It's not just about the station. It's how radio fits into listeners' changing lives; and that's something we all need to comprehend.

Here's a guarantee. There will always be at least one key finding.  A gem of a remark which will change the way you do something fundamentally - forever. 

On the BBC 5 Live review of 2013, I heard the wonderful Geoff Lloyd worry that radio now relies on focus groups and the like, and therein lies one of its challenges.  I'd suggest the opposite. Often it is the views of real listeners which can over-turn predictable, conventional radio wisdom in a refreshing way.  Just do not ask listeners to predict their future behaviour. Just like you and me, they really cannot. 

Without insight like this, it's tough to remain confident you have a decent idea of what listeners want to hear.  Not least when you are too young or too old to be  amongst your own target audience.  

Rajar's a lovely thing, but at heart it is but a dusty trading currency.  By the time a programmer gets hold of those historic figures, it tells them what a few people think they might have been listening to quite a few months before.  It does not tell you why; or how vulnerable that audience is.  If, for that necessary qualititive data, you rely simply just on the views of those who choose to get in touch with your station; or those you bump into at a WI meeting; or the instinct of a rather too detached manager or programmer, then you may have an issue.

We love radio so much, it is tough for us to be objective.  Listeners  can be brutally so.


  1. Hi David,

    In your post you say, "A gem of a remark which will change the way you do something fundamentally - forever." Are you able to share one of these from you 13 years of focus group experience? Just curious.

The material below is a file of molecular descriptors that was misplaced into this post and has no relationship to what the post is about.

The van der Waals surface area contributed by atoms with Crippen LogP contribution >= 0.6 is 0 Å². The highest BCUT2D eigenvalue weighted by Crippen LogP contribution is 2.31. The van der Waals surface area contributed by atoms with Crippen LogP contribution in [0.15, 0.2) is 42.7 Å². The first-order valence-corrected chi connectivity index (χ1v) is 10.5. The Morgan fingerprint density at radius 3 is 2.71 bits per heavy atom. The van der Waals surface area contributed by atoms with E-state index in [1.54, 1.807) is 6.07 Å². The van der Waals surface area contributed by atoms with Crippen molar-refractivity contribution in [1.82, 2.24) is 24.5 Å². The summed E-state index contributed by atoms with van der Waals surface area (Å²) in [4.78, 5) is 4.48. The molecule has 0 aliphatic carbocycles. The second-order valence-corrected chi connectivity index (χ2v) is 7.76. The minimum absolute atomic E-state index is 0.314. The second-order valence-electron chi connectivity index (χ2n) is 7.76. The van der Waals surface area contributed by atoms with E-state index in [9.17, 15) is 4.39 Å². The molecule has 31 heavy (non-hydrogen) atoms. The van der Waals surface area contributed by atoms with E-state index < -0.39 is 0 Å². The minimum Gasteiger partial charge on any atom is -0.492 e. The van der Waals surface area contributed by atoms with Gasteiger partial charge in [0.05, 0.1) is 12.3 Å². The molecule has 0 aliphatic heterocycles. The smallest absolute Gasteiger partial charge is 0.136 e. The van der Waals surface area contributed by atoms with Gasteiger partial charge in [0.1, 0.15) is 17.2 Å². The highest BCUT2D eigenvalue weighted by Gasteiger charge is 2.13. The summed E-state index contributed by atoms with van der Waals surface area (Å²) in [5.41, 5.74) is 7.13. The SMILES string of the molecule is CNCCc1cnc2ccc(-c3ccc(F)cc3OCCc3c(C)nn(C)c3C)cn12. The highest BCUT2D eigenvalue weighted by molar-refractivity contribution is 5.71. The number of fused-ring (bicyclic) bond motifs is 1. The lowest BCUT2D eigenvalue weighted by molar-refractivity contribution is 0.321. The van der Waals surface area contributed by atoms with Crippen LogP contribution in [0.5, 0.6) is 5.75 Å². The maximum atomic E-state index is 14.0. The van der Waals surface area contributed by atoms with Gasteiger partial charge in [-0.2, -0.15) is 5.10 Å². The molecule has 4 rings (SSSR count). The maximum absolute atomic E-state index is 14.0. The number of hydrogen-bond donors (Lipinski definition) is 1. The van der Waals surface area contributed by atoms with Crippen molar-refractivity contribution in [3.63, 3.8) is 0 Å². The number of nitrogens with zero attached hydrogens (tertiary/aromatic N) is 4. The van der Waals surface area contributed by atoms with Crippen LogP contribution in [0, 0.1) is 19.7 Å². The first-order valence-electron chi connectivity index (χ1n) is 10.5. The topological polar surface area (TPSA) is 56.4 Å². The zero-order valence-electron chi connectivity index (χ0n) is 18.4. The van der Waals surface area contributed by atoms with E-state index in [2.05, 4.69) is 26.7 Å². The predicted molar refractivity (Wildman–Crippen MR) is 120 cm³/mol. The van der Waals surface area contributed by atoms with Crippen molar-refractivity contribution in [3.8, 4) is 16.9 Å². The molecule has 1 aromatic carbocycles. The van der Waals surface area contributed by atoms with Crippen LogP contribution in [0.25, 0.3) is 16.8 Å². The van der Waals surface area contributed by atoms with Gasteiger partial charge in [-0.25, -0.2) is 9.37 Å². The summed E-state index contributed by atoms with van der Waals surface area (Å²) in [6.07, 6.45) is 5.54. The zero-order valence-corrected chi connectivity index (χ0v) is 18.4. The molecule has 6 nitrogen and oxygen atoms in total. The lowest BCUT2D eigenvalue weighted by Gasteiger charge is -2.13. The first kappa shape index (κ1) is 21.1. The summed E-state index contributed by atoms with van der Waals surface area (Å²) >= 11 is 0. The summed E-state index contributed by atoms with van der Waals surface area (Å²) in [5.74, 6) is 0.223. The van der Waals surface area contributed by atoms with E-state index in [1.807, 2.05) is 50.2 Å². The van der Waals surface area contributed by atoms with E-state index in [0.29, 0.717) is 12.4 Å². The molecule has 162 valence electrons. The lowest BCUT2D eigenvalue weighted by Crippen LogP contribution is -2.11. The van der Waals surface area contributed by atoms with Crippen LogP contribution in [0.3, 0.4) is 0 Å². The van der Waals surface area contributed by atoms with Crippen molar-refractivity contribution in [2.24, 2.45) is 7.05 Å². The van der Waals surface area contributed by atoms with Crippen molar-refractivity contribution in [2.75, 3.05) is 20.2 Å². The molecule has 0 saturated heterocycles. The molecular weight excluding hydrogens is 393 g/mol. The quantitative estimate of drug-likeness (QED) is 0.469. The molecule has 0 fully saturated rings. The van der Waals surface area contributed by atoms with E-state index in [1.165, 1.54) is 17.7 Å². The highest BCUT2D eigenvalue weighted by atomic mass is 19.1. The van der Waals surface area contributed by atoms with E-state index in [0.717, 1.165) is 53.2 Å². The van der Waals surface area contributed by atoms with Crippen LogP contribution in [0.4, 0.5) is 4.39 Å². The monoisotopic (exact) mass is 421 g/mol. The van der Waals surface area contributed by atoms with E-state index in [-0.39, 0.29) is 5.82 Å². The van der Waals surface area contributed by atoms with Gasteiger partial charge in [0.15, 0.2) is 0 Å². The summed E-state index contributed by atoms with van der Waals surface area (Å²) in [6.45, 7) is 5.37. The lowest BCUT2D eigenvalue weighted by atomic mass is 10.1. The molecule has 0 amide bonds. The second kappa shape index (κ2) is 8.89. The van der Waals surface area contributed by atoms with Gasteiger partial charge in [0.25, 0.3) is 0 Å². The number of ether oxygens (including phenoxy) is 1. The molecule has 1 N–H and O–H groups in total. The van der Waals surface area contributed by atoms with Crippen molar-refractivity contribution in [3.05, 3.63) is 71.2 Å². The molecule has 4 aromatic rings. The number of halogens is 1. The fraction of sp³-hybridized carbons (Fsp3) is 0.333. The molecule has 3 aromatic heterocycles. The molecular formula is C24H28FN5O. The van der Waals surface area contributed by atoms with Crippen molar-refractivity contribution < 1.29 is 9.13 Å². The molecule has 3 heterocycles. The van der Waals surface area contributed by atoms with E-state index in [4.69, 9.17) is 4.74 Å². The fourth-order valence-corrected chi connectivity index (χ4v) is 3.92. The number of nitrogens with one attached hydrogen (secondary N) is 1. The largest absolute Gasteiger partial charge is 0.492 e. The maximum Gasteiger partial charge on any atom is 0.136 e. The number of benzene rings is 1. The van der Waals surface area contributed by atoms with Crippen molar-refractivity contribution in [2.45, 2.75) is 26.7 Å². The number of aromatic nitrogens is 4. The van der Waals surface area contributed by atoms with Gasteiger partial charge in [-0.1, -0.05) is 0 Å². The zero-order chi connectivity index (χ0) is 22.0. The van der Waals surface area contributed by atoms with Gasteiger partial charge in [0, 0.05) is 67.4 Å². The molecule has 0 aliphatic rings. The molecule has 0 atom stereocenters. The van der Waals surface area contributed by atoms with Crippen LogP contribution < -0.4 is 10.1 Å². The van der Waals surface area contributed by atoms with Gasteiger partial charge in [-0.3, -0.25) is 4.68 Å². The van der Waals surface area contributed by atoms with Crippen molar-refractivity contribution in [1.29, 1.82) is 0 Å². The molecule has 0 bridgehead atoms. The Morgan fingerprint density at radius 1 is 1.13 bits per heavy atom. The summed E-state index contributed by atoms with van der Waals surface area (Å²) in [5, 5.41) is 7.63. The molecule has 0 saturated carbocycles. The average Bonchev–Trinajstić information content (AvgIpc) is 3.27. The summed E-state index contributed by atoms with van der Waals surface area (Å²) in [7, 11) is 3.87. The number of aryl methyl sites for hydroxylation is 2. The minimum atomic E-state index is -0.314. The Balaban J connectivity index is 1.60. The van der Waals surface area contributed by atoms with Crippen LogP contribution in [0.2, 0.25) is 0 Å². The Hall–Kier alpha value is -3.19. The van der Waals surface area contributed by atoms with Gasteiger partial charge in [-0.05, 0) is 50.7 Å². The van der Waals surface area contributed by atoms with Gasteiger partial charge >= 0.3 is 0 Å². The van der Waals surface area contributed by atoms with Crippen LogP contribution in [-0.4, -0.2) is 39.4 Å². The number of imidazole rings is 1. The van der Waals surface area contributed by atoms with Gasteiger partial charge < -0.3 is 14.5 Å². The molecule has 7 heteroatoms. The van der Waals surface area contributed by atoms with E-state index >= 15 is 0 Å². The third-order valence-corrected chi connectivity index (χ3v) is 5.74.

2. Good sense as always. We've done a few here.. you're right that recruiting properly is an absolute must (otherwise it slips into the realm of "listener open day"), though I think if you've done that you can get away with hosting it at and on behalf of the station. The key is to welcome - indeed encourage - all shades of input and not do the wincing you'd allow yourself behind the smoked glass! They need to be long enough sessions to get quieter participants warmed up and interacting with the gobbier ones, and you need a well-structured plan to get what you want from the conversation (though enough balls to go off on a tangent when they strike an unexpected themes).

    And just as with RAJAR or music testing, they're used to test and inform creative human decisions rather than replace them. On that basis, who'd *not* take the opportunity to find out what their customers think?

    In answer to Ash, I'm not sure I've had revelations quite that fundamental.. but sessions certainly strengthened our resolve on some quite big long-term changes (essentially massive turn-off points like going on about stuff for too long and trying to keep a foot both sides of the rock'n'roll fault line musically). Having half a dozen target audience light listeners agree with each other that they'd have hit Seek by the time the intro to that song ended or we got to the 6th minute of that phone call is a sobering experience..